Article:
The Atlanta Fed's SouthPoint offers commentary and observations on various aspects of the region's economy.
The blog's authors include staff from the Atlanta Fed's Regional Economic Information Network and Public Affairs Department.
Postings are weekly.
Regional manufacturing remained strong in April
Southeast manufacturing activity showed very healthy levels of production and incoming orders in April, according to the Southeast Purchasing Managers Index Report from Kennesaw State University's Econometric Center. The index increased 2.5 points in April to a level of 63.5 points, regaining most of the 3 point decline from March. The Southeast Purchasing Managers Index (PMI) has been above the expansion/contraction level of 50 each month this year. (A reading above 50 indicates an expansion in the manufacturing sector; see the Econometric Center's website for a full description of the methodology.)
The employment component of the index decelerated 4.4 points in April to 57.9 points. Although the reading fell back a bit in April, it remained above the level of 50, indicating that employment gains continue in regional manufacturing. Looking at actual employment data from the U.S. Bureau of Labor Statistics (BLS), we see that over the last two years, factory employment in the region has risen by a seasonally adjusted 38,500. (Regarding the next two charts, note that the BLS does not provide seasonally adjusted data for Alabama manufacturing employment, but it does release seasonally adjusted data for factory employment for the other five states in our District. The Atlanta Fed seasonally adjusted the Alabama data provided by the BLS for this exercise.)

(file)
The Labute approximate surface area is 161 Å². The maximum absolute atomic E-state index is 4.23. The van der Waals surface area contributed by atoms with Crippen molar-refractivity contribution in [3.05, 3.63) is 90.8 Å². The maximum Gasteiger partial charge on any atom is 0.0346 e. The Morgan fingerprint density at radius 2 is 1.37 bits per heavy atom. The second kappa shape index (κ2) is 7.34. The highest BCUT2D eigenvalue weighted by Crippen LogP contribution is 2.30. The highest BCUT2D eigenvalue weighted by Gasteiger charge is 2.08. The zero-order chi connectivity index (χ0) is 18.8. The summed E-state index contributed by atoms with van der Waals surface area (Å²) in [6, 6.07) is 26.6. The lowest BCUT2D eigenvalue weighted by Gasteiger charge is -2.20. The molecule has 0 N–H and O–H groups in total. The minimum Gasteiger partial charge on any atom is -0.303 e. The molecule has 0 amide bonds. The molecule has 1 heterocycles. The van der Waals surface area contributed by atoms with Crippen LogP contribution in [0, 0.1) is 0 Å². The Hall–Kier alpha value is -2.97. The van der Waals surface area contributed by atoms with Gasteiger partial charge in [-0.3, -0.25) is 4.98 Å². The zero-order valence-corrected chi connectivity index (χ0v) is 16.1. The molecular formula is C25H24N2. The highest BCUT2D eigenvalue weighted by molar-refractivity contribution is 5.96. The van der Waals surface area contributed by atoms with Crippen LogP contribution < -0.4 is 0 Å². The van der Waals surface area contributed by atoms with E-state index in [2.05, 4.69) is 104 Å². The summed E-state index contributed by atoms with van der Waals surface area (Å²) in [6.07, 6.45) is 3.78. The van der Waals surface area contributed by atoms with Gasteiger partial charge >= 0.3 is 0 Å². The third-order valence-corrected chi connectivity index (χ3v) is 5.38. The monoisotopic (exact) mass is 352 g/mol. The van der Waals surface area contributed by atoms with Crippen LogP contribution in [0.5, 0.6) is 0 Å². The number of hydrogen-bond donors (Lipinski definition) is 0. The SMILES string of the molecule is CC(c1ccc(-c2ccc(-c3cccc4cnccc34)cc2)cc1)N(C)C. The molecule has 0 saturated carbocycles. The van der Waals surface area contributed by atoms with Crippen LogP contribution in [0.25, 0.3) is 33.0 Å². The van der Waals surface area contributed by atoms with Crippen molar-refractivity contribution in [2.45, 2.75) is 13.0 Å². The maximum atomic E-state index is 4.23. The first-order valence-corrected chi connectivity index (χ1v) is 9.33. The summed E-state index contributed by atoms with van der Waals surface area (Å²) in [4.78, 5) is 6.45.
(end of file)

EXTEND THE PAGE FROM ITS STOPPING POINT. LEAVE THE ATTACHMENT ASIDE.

For insight into current and expected economic conditions, we reach out to businesspeople throughout the region. Recently, our contacts in the auto production and energy sectors have shared positive reports for several months. We've received similar reports from our agriculture-related manufacturing contacts as well.
Overall, the manufacturing sector appears to be performing well in terms of total employment. In fact, employment gains in the region's manufacturing sector (as defined by the sum of total jobs in the manufacturing sectors of the six states in the Atlanta Fed's region) have not been as strong as they are today since mid-1995. In March, the year-over-year percent change in total manufacturing employment was 1.5 percent.
All told, recent data from the Southeast PMI and the BLS employment reports point to positive developments in the region's manufacturing sector.
By Mike Chriszt, a vice president in the Atlanta Fed's research department
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